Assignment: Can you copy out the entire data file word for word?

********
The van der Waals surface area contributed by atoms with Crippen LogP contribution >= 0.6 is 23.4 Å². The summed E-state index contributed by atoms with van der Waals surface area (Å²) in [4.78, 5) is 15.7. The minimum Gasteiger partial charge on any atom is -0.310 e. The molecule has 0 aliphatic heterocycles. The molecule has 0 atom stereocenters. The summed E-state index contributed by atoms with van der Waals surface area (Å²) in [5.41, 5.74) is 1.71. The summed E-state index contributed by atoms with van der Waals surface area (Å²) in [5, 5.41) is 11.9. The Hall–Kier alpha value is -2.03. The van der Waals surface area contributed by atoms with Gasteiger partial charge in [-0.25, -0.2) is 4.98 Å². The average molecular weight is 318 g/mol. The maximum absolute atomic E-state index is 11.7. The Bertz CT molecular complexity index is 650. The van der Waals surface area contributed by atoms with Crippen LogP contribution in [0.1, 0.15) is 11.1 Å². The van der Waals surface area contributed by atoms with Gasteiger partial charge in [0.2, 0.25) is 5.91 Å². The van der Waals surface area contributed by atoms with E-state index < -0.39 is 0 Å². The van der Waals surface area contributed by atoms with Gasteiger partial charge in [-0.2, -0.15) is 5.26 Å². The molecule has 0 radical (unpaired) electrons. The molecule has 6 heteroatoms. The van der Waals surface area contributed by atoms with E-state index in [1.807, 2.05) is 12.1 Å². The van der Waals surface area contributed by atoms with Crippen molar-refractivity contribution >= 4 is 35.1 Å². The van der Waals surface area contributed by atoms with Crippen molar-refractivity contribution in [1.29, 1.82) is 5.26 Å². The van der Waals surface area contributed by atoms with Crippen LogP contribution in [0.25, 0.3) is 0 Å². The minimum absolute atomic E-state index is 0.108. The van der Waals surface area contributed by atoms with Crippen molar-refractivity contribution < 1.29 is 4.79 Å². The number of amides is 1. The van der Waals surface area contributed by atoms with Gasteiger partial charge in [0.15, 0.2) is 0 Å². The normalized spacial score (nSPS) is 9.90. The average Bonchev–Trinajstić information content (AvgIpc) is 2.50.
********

The van der Waals surface area contributed by atoms with Crippen LogP contribution >= 0.6 is 23.4 Å². The summed E-state index contributed by atoms with van der Waals surface area (Å²) in [4.78, 5) is 15.7. The minimum Gasteiger partial charge on any atom is -0.310 e. The molecule has 0 aliphatic heterocycles. The molecule has 0 atom stereocenters. The summed E-state index contributed by atoms with van der Waals surface area (Å²) in [5.41, 5.74) is 1.71. The summed E-state index contributed by atoms with van der Waals surface area (Å²) in [5, 5.41) is 11.9. The Hall–Kier alpha value is -2.03. The van der Waals surface area contributed by atoms with Gasteiger partial charge in [-0.25, -0.2) is 4.98 Å². The average molecular weight is 318 g/mol. The maximum absolute atomic E-state index is 11.7. The Bertz CT molecular complexity index is 650. The van der Waals surface area contributed by atoms with Crippen LogP contribution in [0.1, 0.15) is 11.1 Å². The van der Waals surface area contributed by atoms with Gasteiger partial charge in [0.2, 0.25) is 5.91 Å². The van der Waals surface area contributed by atoms with E-state index < -0.39 is 0 Å². The van der Waals surface area contributed by atoms with Gasteiger partial charge in [-0.2, -0.15) is 5.26 Å². The molecule has 0 radical (unpaired) electrons. The molecule has 6 heteroatoms. The van der Waals surface area contributed by atoms with E-state index in [1.807, 2.05) is 12.1 Å². The van der Waals surface area contributed by atoms with Crippen molar-refractivity contribution >= 4 is 35.1 Å². The van der Waals surface area contributed by atoms with Crippen molar-refractivity contribution in [1.29, 1.82) is 5.26 Å². The van der Waals surface area contributed by atoms with Crippen LogP contribution in [0.25, 0.3) is 0 Å². The minimum absolute atomic E-state index is 0.108. The van der Waals surface area contributed by atoms with Crippen molar-refractivity contribution < 1.29 is 4.79 Å². The number of amides is 1. The van der Waals surface area contributed by atoms with Gasteiger partial charge in [0.15, 0.2) is 0 Å². The normalized spacial score (nSPS) is 9.90. The average Bonchev–Trinajstić information content (AvgIpc) is 2.50.